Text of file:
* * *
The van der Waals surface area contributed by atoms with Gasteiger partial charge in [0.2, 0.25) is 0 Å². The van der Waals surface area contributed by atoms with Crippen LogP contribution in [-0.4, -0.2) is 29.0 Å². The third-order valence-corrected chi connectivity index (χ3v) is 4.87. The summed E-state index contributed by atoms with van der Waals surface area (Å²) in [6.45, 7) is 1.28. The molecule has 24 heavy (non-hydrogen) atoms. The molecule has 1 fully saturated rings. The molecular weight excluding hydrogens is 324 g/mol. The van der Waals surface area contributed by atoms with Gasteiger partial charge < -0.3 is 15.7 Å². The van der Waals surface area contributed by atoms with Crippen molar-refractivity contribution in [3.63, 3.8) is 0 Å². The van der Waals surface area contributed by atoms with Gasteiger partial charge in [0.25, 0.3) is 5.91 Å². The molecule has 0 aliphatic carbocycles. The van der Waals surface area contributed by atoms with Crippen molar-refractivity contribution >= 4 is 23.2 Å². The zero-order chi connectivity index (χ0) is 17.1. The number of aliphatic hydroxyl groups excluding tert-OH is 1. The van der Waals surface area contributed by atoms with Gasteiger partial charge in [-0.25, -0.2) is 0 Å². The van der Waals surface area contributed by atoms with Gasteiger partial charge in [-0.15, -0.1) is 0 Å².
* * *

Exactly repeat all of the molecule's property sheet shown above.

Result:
The van der Waals surface area contributed by atoms with Gasteiger partial charge in [0.2, 0.25) is 0 Å². The van der Waals surface area contributed by atoms with Crippen LogP contribution in [-0.4, -0.2) is 29.0 Å². The third-order valence-corrected chi connectivity index (χ3v) is 4.87. The summed E-state index contributed by atoms with van der Waals surface area (Å²) in [6.45, 7) is 1.28. The molecule has 24 heavy (non-hydrogen) atoms. The molecule has 1 fully saturated rings. The molecular weight excluding hydrogens is 324 g/mol. The van der Waals surface area contributed by atoms with Gasteiger partial charge < -0.3 is 15.7 Å². The van der Waals surface area contributed by atoms with Crippen molar-refractivity contribution in [3.63, 3.8) is 0 Å². The van der Waals surface area contributed by atoms with Gasteiger partial charge in [0.25, 0.3) is 5.91 Å². The molecule has 0 aliphatic carbocycles. The van der Waals surface area contributed by atoms with Crippen molar-refractivity contribution >= 4 is 23.2 Å². The zero-order chi connectivity index (χ0) is 17.1. The number of aliphatic hydroxyl groups excluding tert-OH is 1. The van der Waals surface area contributed by atoms with Gasteiger partial charge in [-0.25, -0.2) is 0 Å². The van der Waals surface area contributed by atoms with Gasteiger partial charge in [-0.15, -0.1) is 0 Å².